Instead of defining an odd number to be a number ##n## for which there exists a number ##k## such that ##n=2k-1## which, as you point out, is undefined, define it to be a number ##n## for which there exists a number ##k## such that ##n+1=2k##. Then ##n=1## is odd with ##k=1##.

I think you're getting nervous unnecessarily. In maths things are what they are defined to be. If we take ##\mathbb{N}## not to include ##0## and define odd and even as ##2n+1## and ##2n## respectively, then this doesn't cover the number ##1##.#

Note that if the definition of odd is ##2n+1## for some ##n \in \mathbb{N}##, then nothing you can do is going to prove that ##1## is odd from that; precisely because ##1## fails that definition.

We see that ##2, 4, 6 \dots## are even and that ##3, 5, 7 \dots## are odd.

We would then have to define ##1## to be odd. Later, when we have ##0## we can redefine odd and even and take care of ##1## then.

Note that an inductive argument can just as easily start with ##3## as with ##1##. You could prove that ##3, 5, 7 \dots## are odd without saying anything about ##1##.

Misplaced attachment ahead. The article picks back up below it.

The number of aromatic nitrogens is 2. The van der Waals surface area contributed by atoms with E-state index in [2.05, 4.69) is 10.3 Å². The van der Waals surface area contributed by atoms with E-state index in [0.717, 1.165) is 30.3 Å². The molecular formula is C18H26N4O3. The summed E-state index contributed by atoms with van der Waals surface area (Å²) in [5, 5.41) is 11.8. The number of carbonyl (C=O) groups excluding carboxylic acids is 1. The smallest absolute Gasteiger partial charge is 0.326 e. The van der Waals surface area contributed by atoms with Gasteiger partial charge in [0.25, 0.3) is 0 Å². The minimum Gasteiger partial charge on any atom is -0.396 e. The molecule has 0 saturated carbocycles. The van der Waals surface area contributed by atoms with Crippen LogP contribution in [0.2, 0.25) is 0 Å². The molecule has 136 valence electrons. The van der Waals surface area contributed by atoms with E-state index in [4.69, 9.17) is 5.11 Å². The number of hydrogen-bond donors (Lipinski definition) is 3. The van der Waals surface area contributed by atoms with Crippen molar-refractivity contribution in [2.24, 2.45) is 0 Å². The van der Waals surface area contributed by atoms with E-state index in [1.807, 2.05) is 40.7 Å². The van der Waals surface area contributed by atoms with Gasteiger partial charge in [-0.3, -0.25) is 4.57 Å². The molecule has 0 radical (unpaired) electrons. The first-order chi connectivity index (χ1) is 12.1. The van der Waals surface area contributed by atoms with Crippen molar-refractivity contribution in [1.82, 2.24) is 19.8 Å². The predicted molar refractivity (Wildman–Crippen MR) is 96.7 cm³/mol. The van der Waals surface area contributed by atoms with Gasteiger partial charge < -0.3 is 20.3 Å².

PeroK said:
I think you're getting nervous unnecessarily. In maths things are what they are defined to be. If we take ##\mathbb{N}## not to include ##0## and define odd and even as ##2n+1## and ##2n## respectively, then this doesn't cover the number ##1##.#

Note that if the definition of odd is ##2n+1## for some ##n \in \mathbb{N}##, then nothing you can do is going to prove that ##1## is odd from that; precisely because ##1## fails that definition.

We see that ##2, 4, 6 \dots## are even and that ##3, 5, 7 \dots## are odd.

We would then have to define ##1## to be odd. Later, when we have ##0## we can redefine odd and even and take care of ##1## then.

Note that an inductive argument can just as easily start with ##3## as with ##1##. You could prove that ##3, 5, 7 \dots## are odd without saying anything about ##1##.